The soundproofing of two county elementary schools within the flightpaths of Baltimore-Washington International Airport will have to wait until state officials solve the fiscal crunch facing the Departmentof Transportation.
Gov. William Donald Schaefer imposed a temporary freeze on new construction spending by the Department of Transportation in November. DOT officials had earlier reported that the Transportation Trust Fund used to pay for school soundproofing as well as light rail and road projects had been depleted.
Friday, Ted Mathison, director of the Maryland Aviation Administration, told state lawmakers that soundproofing projects at Glen Burnie Park Elementary and Oakwood Elementary would be delayed as a result.
"We have federal grants sitting in our accounts and waiting for matching state money," said Michael L. West, associate administrator for planning and engineering.
Meanwhile, soundproofing at Arthur Slade Elementary, a Catholic parochial school, will begin in July, West said. The $3.5 million project had already been approved when the freeze began, he said.
Similar work at Corkran Elementary School, costing $4.5 million, was completed last summer. The school, which hadbeen closed for a year because of the work, reopened in September.
West projected the combined cost of soundproofing Glen Burnie Park and Oakwood at $2.3 million to $2.5 million.
West said the freeze will remain in effect while new Transportation Secretary O. James Lighthizer reviews the agency's budget and seeks new money from the General Assembly.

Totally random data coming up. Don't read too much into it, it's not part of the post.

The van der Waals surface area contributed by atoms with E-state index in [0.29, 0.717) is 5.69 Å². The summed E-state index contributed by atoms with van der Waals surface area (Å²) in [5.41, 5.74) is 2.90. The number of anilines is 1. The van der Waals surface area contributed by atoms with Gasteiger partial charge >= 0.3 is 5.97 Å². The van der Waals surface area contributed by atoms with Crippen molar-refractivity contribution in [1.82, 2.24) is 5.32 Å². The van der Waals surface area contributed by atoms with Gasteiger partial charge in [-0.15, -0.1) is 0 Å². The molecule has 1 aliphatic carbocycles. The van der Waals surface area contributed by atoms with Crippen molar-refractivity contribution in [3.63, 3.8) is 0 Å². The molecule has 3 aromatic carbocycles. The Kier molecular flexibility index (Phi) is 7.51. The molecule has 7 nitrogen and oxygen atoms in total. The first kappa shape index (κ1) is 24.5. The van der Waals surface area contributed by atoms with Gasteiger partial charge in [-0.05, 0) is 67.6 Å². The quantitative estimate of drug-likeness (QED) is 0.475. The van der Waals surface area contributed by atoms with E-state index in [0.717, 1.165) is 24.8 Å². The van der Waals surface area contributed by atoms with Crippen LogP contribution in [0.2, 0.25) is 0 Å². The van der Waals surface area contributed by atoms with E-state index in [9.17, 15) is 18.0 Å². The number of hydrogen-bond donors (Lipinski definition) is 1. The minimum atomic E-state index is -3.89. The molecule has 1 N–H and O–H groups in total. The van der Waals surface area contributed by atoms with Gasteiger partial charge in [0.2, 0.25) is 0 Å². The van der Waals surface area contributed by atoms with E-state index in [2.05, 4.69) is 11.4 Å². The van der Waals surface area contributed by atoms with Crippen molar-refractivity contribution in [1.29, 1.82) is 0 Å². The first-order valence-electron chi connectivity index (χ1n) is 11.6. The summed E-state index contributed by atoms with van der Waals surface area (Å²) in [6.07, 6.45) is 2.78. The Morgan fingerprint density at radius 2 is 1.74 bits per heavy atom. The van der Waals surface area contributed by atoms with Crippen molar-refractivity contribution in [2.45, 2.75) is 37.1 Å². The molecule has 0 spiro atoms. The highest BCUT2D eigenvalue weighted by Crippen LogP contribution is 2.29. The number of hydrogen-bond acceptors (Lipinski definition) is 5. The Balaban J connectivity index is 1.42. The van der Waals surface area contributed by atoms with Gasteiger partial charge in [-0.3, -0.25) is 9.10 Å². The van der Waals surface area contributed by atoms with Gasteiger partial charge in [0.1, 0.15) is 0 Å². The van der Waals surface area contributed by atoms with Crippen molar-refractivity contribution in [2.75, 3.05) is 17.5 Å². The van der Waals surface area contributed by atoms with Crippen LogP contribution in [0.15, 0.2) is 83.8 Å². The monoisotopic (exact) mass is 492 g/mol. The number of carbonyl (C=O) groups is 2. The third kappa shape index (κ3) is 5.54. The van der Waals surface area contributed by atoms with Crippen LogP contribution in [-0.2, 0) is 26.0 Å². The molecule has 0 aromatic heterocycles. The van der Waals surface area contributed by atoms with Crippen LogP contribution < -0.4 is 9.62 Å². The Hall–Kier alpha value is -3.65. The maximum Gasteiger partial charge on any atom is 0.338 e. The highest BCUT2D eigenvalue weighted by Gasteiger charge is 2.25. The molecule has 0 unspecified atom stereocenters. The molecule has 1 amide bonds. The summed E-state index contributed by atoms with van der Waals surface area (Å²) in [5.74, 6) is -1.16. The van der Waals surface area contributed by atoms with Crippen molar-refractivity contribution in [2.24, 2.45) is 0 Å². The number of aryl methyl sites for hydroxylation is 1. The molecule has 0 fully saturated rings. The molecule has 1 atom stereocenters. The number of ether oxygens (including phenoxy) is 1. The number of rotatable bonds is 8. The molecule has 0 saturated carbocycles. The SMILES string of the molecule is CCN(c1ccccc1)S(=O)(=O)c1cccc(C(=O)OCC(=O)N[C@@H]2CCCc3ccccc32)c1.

During his state-of-the-state address Friday, Schaefer asked the General Assembly to pass a 5 percent sales tax on gasoline to replenish the transportation fund. The state already imposes a18.5-cent per gallon tax on gasoline.
Sen. Jack Cade, R-Severna Park, said lawmakers will consider a new gas tax before any proposed tax overhaul, which was also requested by the governor. Schaefer favors a proposal that would cut income taxes but raise other sales taxes and create a personal property tax on cars and boats.
Mathison and West attended Anne Arundel County's House delegation meeting Friday morning to update lawmakers on efforts to reduce noise around the airport.
Mathison said the airport had made modest improvements, primarily by using more modern aircraft known as Stage 3 planes. In 1987, 17 percent of the airport's flights were by Stage 3 jets. By November, 38 percent of its flights were by Stage 3 jets, he said.